Oklahoma Gov. Kevin Stitt said Monday he backs a plan to end the state's tax on groceries.
Senate President Pro Tem Greg Treat, R-Oklahoma City, has filed a bill that would do away with the 4.5% grocery sales tax.
Oklahoma is one of 13 states that still taxes food, Stitt said in his state of the state address.
“Cutting taxes based on how our economy grows ensures we’ll always have money to pay for core services like education and roads and bridges,” Stitt said. “As our economy grows, Oklahomans share in our success by keeping more of their hard-earned money.”
Treat said he looked forward to working with the governor.
“Inflation is near a 40-year high and is draining the budgets of all Oklahoma families,” Treat said. “The state sales tax on groceries is a regressive tax that harms working families the most."
Monday was the first day of Oklahoma's 2022 legislative session.
The governor praised the Legislature for prioritizing saving and said the state has the largest savings account in its history at more than $2 billion.
"I’m asking the Legislature to raise the cap on our savings account to continue protecting our future," Stitt said. "This would give us financial security and the ability to make strategic investments like never before."
Stitt said he wants to create a "taxpayer protection plan that responsibly lowers income taxes."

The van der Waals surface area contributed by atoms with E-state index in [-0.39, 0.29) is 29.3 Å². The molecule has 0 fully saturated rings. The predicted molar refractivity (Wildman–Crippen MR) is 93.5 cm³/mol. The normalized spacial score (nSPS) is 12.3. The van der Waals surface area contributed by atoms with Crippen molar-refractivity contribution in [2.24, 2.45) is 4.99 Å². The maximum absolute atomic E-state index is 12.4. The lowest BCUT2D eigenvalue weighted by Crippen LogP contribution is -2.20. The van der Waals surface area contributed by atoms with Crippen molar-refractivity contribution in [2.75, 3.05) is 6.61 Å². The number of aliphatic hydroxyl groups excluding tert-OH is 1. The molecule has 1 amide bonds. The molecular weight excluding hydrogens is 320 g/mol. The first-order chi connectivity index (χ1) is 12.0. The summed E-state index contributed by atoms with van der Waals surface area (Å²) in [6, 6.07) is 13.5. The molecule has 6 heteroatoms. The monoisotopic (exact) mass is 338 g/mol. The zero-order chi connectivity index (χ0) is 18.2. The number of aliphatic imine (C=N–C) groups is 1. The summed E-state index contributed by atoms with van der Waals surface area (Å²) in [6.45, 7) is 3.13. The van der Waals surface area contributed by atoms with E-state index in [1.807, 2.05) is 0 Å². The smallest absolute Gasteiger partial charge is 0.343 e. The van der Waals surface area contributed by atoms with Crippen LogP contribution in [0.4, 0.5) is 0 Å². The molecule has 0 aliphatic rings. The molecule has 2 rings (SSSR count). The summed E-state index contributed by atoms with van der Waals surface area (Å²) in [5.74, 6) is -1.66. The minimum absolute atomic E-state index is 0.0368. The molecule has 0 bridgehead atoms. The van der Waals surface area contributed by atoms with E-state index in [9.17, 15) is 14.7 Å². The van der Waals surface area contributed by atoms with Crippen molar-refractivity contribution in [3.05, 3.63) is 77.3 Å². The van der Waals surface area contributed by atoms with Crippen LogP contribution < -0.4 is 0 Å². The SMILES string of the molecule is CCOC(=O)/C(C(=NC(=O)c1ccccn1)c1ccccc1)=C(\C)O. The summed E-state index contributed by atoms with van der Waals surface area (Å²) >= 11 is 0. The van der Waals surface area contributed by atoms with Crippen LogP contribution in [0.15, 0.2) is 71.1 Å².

'Nine states don’t charge a personal income tax," Stitt said. "Many others are racing to join them, and we can’t be left behind."
The governor also proposed doing away with the income tax on military retirement benefits.
Stitt said one of his main goals is to make Oklahoma the most business friendly state in the nation. He applauded efforts to steer Oklahoma’s economy away from national trends.
“In the face of criticism, we stayed the course,” Stitt said. “We made smart decisions instead of going on a spending spree. It’s a different story in Washington, D.C., and so are the results. Our national economy is struggling. Inflation is at a 40-year high. Gas and groceries are more expensive. Supply chain issues have made everything harder to find. But if you live in Oklahoma, it’s a different story."
One of Stitt's efforts to support businesses is through a platform the state recently launched to help manufacturers solve supply chain issues.
"Our system connects them to buyers and sellers and keeps their money in Oklahoma," Stitt said. "More than 400 companies are already signed up."
The state is losing classroom teachers to administrative positions, Stitt said. He is proposing matching funds that would allow the state's best teachers to make six-figure salaries.
Oklahoma is also a "proud law and order state," Stitt said.
"As other states and cities are still defunding their police, we have a chance to stand apart," Stitt said. "To do this, we need to tackle four critical areas: the recruitment, retention, health and training of our troopers, agents and investigators."
The agenda includes a wellness division for first responders. It would be a peer-to-peer system to recognize and treat early signs of trauma, Stitt said. He also plans to give officers competitive pay and better training.
"I’m requesting that we pool our resources and build a joint statewide training facility," Stitt said. "Officers put their lives on the line every single day. The least we could do in return is provide them with the highest quality training."